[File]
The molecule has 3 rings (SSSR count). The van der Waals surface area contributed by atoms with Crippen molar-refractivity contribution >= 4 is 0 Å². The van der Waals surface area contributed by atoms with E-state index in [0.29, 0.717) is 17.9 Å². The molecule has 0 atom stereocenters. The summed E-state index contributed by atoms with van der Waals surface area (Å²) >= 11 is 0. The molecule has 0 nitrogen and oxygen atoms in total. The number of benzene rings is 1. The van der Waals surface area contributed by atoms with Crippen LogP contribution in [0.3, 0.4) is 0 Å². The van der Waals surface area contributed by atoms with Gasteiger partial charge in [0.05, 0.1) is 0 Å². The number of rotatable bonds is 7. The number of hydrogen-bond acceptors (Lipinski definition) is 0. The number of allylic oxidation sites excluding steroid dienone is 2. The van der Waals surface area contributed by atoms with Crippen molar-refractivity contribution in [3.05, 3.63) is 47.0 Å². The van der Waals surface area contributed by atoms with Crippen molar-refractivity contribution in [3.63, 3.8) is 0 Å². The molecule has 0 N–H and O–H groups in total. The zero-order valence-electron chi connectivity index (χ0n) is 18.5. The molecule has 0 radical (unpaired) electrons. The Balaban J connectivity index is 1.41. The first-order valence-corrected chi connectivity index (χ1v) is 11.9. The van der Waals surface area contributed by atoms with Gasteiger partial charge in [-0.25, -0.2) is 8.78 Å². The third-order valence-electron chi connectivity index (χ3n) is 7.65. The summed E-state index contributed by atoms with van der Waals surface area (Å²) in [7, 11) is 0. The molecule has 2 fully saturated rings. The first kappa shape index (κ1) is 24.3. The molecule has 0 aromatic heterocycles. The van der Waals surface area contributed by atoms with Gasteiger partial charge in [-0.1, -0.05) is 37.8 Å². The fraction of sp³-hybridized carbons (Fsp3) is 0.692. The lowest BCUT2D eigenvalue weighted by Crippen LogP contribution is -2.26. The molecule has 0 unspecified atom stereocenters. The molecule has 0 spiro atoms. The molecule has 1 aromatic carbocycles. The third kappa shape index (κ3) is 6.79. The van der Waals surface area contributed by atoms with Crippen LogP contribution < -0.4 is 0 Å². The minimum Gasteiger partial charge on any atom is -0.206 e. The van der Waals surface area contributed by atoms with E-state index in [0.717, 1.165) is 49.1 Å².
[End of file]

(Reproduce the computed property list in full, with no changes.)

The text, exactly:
The molecule has 3 rings (SSSR count). The van der Waals surface area contributed by atoms with Crippen molar-refractivity contribution >= 4 is 0 Å². The van der Waals surface area contributed by atoms with E-state index in [0.29, 0.717) is 17.9 Å². The molecule has 0 atom stereocenters. The summed E-state index contributed by atoms with van der Waals surface area (Å²) >= 11 is 0. The molecule has 0 nitrogen and oxygen atoms in total. The number of benzene rings is 1. The van der Waals surface area contributed by atoms with Crippen LogP contribution in [0.3, 0.4) is 0 Å². The van der Waals surface area contributed by atoms with Gasteiger partial charge in [0.05, 0.1) is 0 Å². The number of rotatable bonds is 7. The number of hydrogen-bond acceptors (Lipinski definition) is 0. The number of allylic oxidation sites excluding steroid dienone is 2. The van der Waals surface area contributed by atoms with Crippen molar-refractivity contribution in [3.05, 3.63) is 47.0 Å². The van der Waals surface area contributed by atoms with Crippen molar-refractivity contribution in [3.63, 3.8) is 0 Å². The molecule has 0 N–H and O–H groups in total. The zero-order valence-electron chi connectivity index (χ0n) is 18.5. The molecule has 0 radical (unpaired) electrons. The Balaban J connectivity index is 1.41. The first-order valence-corrected chi connectivity index (χ1v) is 11.9. The van der Waals surface area contributed by atoms with Gasteiger partial charge in [-0.25, -0.2) is 8.78 Å². The third-order valence-electron chi connectivity index (χ3n) is 7.65. The summed E-state index contributed by atoms with van der Waals surface area (Å²) in [7, 11) is 0. The molecule has 2 fully saturated rings. The first kappa shape index (κ1) is 24.3. The molecule has 0 aromatic heterocycles. The van der Waals surface area contributed by atoms with Gasteiger partial charge in [-0.1, -0.05) is 37.8 Å². The fraction of sp³-hybridized carbons (Fsp3) is 0.692. The lowest BCUT2D eigenvalue weighted by Crippen LogP contribution is -2.26. The molecule has 0 unspecified atom stereocenters. The molecule has 0 spiro atoms. The molecule has 1 aromatic carbocycles. The third kappa shape index (κ3) is 6.79. The van der Waals surface area contributed by atoms with Crippen LogP contribution < -0.4 is 0 Å². The minimum Gasteiger partial charge on any atom is -0.206 e. The van der Waals surface area contributed by atoms with E-state index in [0.717, 1.165) is 49.1 Å².